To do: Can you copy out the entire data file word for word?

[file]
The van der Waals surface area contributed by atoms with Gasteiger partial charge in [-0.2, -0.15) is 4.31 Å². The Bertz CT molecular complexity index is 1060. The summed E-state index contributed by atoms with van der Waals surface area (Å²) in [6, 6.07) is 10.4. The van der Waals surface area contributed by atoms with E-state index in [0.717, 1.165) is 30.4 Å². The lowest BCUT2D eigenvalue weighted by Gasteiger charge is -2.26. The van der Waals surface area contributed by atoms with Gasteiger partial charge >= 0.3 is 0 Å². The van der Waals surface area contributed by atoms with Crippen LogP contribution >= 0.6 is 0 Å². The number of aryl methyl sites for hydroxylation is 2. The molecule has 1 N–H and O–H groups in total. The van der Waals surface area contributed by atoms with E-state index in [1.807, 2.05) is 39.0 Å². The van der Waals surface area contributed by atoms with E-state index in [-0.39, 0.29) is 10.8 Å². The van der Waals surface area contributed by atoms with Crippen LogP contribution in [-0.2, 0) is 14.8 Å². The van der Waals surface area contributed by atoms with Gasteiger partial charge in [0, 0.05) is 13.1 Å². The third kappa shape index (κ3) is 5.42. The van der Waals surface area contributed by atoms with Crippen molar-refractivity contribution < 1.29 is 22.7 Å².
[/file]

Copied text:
The van der Waals surface area contributed by atoms with Gasteiger partial charge in [-0.2, -0.15) is 4.31 Å². The Bertz CT molecular complexity index is 1060. The summed E-state index contributed by atoms with van der Waals surface area (Å²) in [6, 6.07) is 10.4. The van der Waals surface area contributed by atoms with E-state index in [0.717, 1.165) is 30.4 Å². The lowest BCUT2D eigenvalue weighted by Gasteiger charge is -2.26. The van der Waals surface area contributed by atoms with Gasteiger partial charge >= 0.3 is 0 Å². The van der Waals surface area contributed by atoms with Crippen LogP contribution >= 0.6 is 0 Å². The number of aryl methyl sites for hydroxylation is 2. The molecule has 1 N–H and O–H groups in total. The van der Waals surface area contributed by atoms with E-state index in [1.807, 2.05) is 39.0 Å². The van der Waals surface area contributed by atoms with E-state index in [-0.39, 0.29) is 10.8 Å². The van der Waals surface area contributed by atoms with Crippen LogP contribution in [-0.2, 0) is 14.8 Å². The van der Waals surface area contributed by atoms with Gasteiger partial charge in [0, 0.05) is 13.1 Å². The third kappa shape index (κ3) is 5.42. The van der Waals surface area contributed by atoms with Crippen molar-refractivity contribution < 1.29 is 22.7 Å².